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Ants are nature’s excavators. They move pebbles, rocks and bits of soil in all kinds of conditions to help the colony survive, often one holding onto another like a tiny ant jackhammers. “If you put a fire ant in soil, it will begin to dig,” said Dan Goldman, physics professor at Georgia Tech who studies how animals build and move. “They do it over and over in any soil. They use their mandibles, limbs and antenna to shape and create these snowballs and move them thousands of body lengths onto the surface to create the mound.”

There is no fiercer predator than tens of thousands of army ants pouring across the jungle floor in search of hapless prey. These ants are among the largest species, and are either blind or have almost no eyesight. Yet they can still scour the forest floor for insects, small birds or, on occasion, unwary villagers. “They are the pack hunters of the tropics,” says Sean Brady, chair of the department of entomology at the Smithsonian Institution’s National Museum of Natural History in Washington.

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Ants build the equivalent of human skyscrapers with no blueprints and nobody telling them what to do. “Every construction worker is lifting their own stuff, all milling around, banging around in the complete dark relentlessly day in and day out,” said Georgia Tech’s Goldman.

Ants don’t vocalize, but they still talk amongst themselves, using their antennae. They also secrete chemicals called pheromones to either warn the colony of an attack, or to lay a trail to food for others to follow. “It’s all chemical and tactical,” says the Smithsonian’s Brady. “What they are saying to each other and how they figure out where to go, we don’t understand that yet.”

Here’s a video of two ants communicating

via antennae, a method biologists call “stimergy.”

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When Hurricane Katrina swamped much of the Gulf Coast, local residents not only had to worry about finding clean water or shelter, they also had to avoid bumping into huge floating mats of living fire ants.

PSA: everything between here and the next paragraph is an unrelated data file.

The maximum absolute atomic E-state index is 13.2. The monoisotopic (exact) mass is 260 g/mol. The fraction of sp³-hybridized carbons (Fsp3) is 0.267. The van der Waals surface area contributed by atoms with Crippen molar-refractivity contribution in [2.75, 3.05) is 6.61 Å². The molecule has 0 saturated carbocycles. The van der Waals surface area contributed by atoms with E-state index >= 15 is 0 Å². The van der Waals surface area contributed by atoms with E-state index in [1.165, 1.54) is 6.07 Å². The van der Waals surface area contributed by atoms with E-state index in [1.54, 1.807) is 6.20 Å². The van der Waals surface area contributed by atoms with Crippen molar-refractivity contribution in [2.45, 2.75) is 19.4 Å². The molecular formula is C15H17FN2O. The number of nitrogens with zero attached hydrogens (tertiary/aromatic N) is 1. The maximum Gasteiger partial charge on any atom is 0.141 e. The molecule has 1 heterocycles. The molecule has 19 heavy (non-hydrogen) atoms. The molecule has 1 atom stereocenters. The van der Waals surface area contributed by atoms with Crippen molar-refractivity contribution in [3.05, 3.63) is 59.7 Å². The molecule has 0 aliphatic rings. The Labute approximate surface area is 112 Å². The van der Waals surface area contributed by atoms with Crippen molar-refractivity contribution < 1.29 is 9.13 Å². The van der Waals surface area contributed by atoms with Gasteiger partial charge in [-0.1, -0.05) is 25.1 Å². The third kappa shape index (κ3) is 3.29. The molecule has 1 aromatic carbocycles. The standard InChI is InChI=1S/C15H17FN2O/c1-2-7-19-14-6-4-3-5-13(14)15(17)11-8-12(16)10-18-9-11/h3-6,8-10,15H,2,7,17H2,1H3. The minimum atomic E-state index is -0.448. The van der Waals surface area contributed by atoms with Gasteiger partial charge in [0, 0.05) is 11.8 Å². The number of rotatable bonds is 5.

Ants have big chompers. The bullet ant is so named because its bite feels like getting shot. The trap-jaw ant has such a powerful bite that researchers have watched them get pushed backward when chomping onto a hard surface, such as a wall or glass.

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Some ants have evolved a cooperative existence with other insects, such as aphids or scales. The ants watch over these plant-sucking critters, keeping predators away, while the aphids provide ants with a sweet liquid called honeydew. Beats getting in fights all the time.

When ants have to cross an obstacle, they build a living bridge, gripping each other to let the others crawl across. “A bridge may be several ant lengths long and they will be that way for hours,” said Michael Goodisman, associate professor of biology at Georgia Tech who also worked as a consultant on the new “Ant-Man” film. “Imagine a human chain would last a minute. They can hold onto each other and support many ants themselves.”

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Even though each ant has its own role -- worker, drone, soldier and queen, they behave more like one big insect with the goal of keeping the colony alive, well-fed and reproducing. “Ants have the most sophisticated social characteristic of any animals,” Goodisman said. “They need each other. They cannot survive on their own. It has to be associated with a colony to transfer its fitness to future generations. Ant colonies act as super-organisms.” This hive behavior was exploited in H.G. Wells' "Empire of the Ant," made into

this 1977 B-movie


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Most male ants are pretty useless -- they exist to mate (then quickly die) and take part in few defensive or care-taking roles, experts say. But male army ants do get to fly around. In fact, they are so big that call them “sausage flies.”